utility can then either:
- disable this "19-suppression", or
- change the "19-suppression" to "20-suppression", or
- change the EXE file to activate a variable base window (Set
This utility just scans EXE/COM files, seeking and altering a variety of
machine-code patterns - it is not specifically Paradox-related. Within
the Paradox family, we have successfully tested this approach on both
Interactive and RunTime releases, of versions 3.5, 4.0x, and 4.5. (The
Set-Epoch subject, also defined as Windowing, is discussed in detail on a
separate page here, and may be activated only in conjunction with the
lesspace utility). In the case of Paradox-DOS, this utility changes the
behaviour of Paradox, as specified, for all data-entry, data-display,
reporting, etc, but it does NOT change the in-built date-behaviour of the
graphing engine, as mentioned above. (We could investigate this graphing
issue, if required).
This program will not be made available, but the service is
available, under strict terms:
- The user must send us the EXE file to be patched.
- Thus user must request either "19"-suppression, or
change the "19" to "20", or set an Epoch. (Each option results in a
different EXE file).
- Thus user must confirm that:
patched file will be used solely at his/her own risk.
will not hold us responsible in any way for any results of the use of the
will not hassle the program authors/owners/manufacturers re the patched
will not distribute the patched file to any other parties.
will do all possible testing as outlined below.
- The user will contact us on any
problems, but only if these are definitely related to the Y2K patches.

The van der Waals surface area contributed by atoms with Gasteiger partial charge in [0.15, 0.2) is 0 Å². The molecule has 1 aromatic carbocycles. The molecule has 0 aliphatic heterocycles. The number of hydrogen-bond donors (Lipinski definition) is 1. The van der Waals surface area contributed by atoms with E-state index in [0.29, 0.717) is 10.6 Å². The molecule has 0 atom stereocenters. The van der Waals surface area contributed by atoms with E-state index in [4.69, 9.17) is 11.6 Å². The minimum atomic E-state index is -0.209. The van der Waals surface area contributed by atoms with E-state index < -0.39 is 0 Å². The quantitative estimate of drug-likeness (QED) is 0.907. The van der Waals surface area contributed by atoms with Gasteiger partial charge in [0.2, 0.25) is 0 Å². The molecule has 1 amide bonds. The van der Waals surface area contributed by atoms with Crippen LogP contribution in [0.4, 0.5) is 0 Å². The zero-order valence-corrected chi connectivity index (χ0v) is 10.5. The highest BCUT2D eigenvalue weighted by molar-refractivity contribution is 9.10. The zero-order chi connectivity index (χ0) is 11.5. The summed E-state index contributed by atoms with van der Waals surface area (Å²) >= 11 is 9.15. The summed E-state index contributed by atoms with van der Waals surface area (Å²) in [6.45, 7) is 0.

- We may not be able to resolve any problems that arise.
Hopefully, these terms are clear. The overall objective is to make our best
efforts (but with no iron-clad guarantees) to change the behaviour of your
Y2K systems, so that their operation is more acceptable. However, this
change must also not negatively impact the relationship between user and
authors, suppliers, etc.
For testing with the modified EXE/COM file, the user should:
- first, do all possible testing using an unmodified
version of the EXE file,
- only when the app is finished and fully tested, then
switch to the modified EXE file,
- confirm that the modified EXE/COM runs exactly as the
original - except for the intended patch.
Our approach to the normal installation and running of the modified EXE
files is as follows:
- Retain the unmodified EXE/COM files, and use different
file-names on the modified versions,
- Assume the modified version of the code is the normal
one in use,
- Activate the app with a BAT file, with an input parameter to
run the unmodified EXE/COM option.
- Ensure that it is very easy for a user to select the
unmodified version, using the predefined parameter,
- If any problem arises which could be in any related to the
Y2K modifications, then switch to the unmodified EXE/COM file, and observe
behaviour there. It should readily become clear if any problems are related
to the modifications.
The cost of changing the behaviour of an EXE file, as per
the above terms, is USD $ 85.00. This applies to each EXE file generated.
Furthermore, to implement the full Epoch option, the user also
needs a registered installation of Lesspace (ver 3.0 or higher).
If you have queries, or want further info, please
Misc Notes on Paradox-DOS:
|I bumped into
old (but very good) "Survival Guide" on Paradox-DOS apps. I don't know the
And, curiously, also bumped into the CVs of 2 of the 5 people who were
involved in the very early days of the development of Paradox (at ANSA):
David L Gardner, and
John C Frykland.
has references to other ANSA folks - under Feb, 1987. And Mark Pauker was
also at ANSA - but I've no info on Mark.
When configuring a shortcut to run PDoxDOS, then, in the Properties of the
Shortcut, ensure the Working directory path does NOT have a trailing